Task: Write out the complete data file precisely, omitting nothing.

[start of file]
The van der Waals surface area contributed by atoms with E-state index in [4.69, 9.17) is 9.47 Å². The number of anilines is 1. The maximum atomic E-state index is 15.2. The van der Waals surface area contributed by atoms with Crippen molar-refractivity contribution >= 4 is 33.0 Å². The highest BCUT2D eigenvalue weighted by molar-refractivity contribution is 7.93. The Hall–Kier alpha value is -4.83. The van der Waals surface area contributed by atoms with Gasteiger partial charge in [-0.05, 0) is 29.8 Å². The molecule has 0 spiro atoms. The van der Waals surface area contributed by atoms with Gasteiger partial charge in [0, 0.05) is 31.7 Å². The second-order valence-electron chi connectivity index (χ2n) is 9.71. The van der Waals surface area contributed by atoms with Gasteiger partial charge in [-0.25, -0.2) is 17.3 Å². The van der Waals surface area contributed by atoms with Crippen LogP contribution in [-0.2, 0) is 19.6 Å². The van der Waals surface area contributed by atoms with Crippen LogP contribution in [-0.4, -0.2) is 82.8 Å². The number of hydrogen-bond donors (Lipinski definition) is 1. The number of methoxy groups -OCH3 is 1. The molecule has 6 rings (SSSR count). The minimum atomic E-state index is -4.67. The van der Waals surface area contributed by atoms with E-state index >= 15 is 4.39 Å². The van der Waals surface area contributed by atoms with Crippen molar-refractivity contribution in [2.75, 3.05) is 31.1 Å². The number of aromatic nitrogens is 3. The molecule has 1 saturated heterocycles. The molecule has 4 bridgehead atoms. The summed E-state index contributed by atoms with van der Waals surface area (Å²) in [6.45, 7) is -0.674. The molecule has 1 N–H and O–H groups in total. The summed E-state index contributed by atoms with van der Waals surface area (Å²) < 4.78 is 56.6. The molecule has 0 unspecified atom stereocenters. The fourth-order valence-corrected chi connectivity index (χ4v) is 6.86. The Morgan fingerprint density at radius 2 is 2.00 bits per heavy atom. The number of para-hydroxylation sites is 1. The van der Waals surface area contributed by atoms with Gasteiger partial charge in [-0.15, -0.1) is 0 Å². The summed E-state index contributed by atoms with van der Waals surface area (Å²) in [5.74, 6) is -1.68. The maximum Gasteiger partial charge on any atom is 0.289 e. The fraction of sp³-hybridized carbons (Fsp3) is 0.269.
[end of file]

The van der Waals surface area contributed by atoms with E-state index in [4.69, 9.17) is 9.47 Å². The number of anilines is 1. The maximum atomic E-state index is 15.2. The van der Waals surface area contributed by atoms with Crippen molar-refractivity contribution >= 4 is 33.0 Å². The highest BCUT2D eigenvalue weighted by molar-refractivity contribution is 7.93. The Hall–Kier alpha value is -4.83. The van der Waals surface area contributed by atoms with Gasteiger partial charge in [-0.05, 0) is 29.8 Å². The molecule has 0 spiro atoms. The van der Waals surface area contributed by atoms with Gasteiger partial charge in [0, 0.05) is 31.7 Å². The second-order valence-electron chi connectivity index (χ2n) is 9.71. The van der Waals surface area contributed by atoms with Gasteiger partial charge in [-0.25, -0.2) is 17.3 Å². The van der Waals surface area contributed by atoms with Crippen LogP contribution in [-0.2, 0) is 19.6 Å². The van der Waals surface area contributed by atoms with Crippen LogP contribution in [-0.4, -0.2) is 82.8 Å². The number of hydrogen-bond donors (Lipinski definition) is 1. The number of methoxy groups -OCH3 is 1. The molecule has 6 rings (SSSR count). The minimum atomic E-state index is -4.67. The van der Waals surface area contributed by atoms with E-state index >= 15 is 4.39 Å². The van der Waals surface area contributed by atoms with Crippen molar-refractivity contribution in [2.75, 3.05) is 31.1 Å². The number of aromatic nitrogens is 3. The molecule has 1 saturated heterocycles. The molecule has 4 bridgehead atoms. The summed E-state index contributed by atoms with van der Waals surface area (Å²) in [6.45, 7) is -0.674. The molecule has 1 N–H and O–H groups in total. The summed E-state index contributed by atoms with van der Waals surface area (Å²) < 4.78 is 56.6. The molecule has 0 unspecified atom stereocenters. The fourth-order valence-corrected chi connectivity index (χ4v) is 6.86. The Morgan fingerprint density at radius 2 is 2.00 bits per heavy atom. The number of para-hydroxylation sites is 1. The van der Waals surface area contributed by atoms with Gasteiger partial charge in [-0.15, -0.1) is 0 Å². The summed E-state index contributed by atoms with van der Waals surface area (Å²) in [5.74, 6) is -1.68. The maximum Gasteiger partial charge on any atom is 0.289 e. The fraction of sp³-hybridized carbons (Fsp3) is 0.269.